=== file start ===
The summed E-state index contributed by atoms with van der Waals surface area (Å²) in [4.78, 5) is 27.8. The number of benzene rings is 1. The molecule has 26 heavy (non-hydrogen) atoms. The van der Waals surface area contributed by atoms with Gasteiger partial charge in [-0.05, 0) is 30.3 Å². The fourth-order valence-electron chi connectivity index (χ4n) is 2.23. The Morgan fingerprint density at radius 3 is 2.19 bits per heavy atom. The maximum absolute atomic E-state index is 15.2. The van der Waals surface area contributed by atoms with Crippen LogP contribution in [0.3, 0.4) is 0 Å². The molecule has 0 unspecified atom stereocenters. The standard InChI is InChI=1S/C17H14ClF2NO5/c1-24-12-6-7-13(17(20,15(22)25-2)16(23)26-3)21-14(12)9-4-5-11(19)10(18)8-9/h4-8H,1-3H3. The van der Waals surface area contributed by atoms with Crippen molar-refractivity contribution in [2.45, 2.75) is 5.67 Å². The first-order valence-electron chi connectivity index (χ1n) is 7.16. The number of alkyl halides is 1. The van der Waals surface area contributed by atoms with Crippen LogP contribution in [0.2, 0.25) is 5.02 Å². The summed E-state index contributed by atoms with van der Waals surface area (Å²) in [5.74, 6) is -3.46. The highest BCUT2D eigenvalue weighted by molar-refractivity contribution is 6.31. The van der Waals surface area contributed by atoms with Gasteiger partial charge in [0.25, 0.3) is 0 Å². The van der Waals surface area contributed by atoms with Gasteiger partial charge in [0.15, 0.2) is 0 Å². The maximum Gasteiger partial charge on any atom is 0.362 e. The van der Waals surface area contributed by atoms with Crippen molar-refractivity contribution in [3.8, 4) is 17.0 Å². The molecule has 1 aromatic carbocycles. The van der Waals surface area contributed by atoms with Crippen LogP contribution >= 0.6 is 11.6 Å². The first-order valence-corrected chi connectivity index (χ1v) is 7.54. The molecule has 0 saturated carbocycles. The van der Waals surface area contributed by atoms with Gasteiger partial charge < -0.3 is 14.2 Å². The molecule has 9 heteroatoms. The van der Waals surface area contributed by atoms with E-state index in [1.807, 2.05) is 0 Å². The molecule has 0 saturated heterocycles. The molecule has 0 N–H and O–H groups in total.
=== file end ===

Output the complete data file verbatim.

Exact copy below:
The summed E-state index contributed by atoms with van der Waals surface area (Å²) in [4.78, 5) is 27.8. The number of benzene rings is 1. The molecule has 26 heavy (non-hydrogen) atoms. The van der Waals surface area contributed by atoms with Gasteiger partial charge in [-0.05, 0) is 30.3 Å². The fourth-order valence-electron chi connectivity index (χ4n) is 2.23. The Morgan fingerprint density at radius 3 is 2.19 bits per heavy atom. The maximum absolute atomic E-state index is 15.2. The van der Waals surface area contributed by atoms with Crippen LogP contribution in [0.3, 0.4) is 0 Å². The molecule has 0 unspecified atom stereocenters. The standard InChI is InChI=1S/C17H14ClF2NO5/c1-24-12-6-7-13(17(20,15(22)25-2)16(23)26-3)21-14(12)9-4-5-11(19)10(18)8-9/h4-8H,1-3H3. The van der Waals surface area contributed by atoms with Crippen molar-refractivity contribution in [2.45, 2.75) is 5.67 Å². The first-order valence-electron chi connectivity index (χ1n) is 7.16. The number of alkyl halides is 1. The van der Waals surface area contributed by atoms with Crippen LogP contribution in [0.2, 0.25) is 5.02 Å². The summed E-state index contributed by atoms with van der Waals surface area (Å²) in [5.74, 6) is -3.46. The highest BCUT2D eigenvalue weighted by molar-refractivity contribution is 6.31. The van der Waals surface area contributed by atoms with Gasteiger partial charge in [0.25, 0.3) is 0 Å². The van der Waals surface area contributed by atoms with Gasteiger partial charge in [0.15, 0.2) is 0 Å². The maximum Gasteiger partial charge on any atom is 0.362 e. The van der Waals surface area contributed by atoms with Crippen molar-refractivity contribution in [3.8, 4) is 17.0 Å². The molecule has 1 aromatic carbocycles. The van der Waals surface area contributed by atoms with Crippen LogP contribution >= 0.6 is 11.6 Å². The first-order valence-corrected chi connectivity index (χ1v) is 7.54. The molecule has 0 saturated carbocycles. The van der Waals surface area contributed by atoms with Gasteiger partial charge < -0.3 is 14.2 Å². The molecule has 9 heteroatoms. The van der Waals surface area contributed by atoms with E-state index in [1.807, 2.05) is 0 Å². The molecule has 0 saturated heterocycles. The molecule has 0 N–H and O–H groups in total.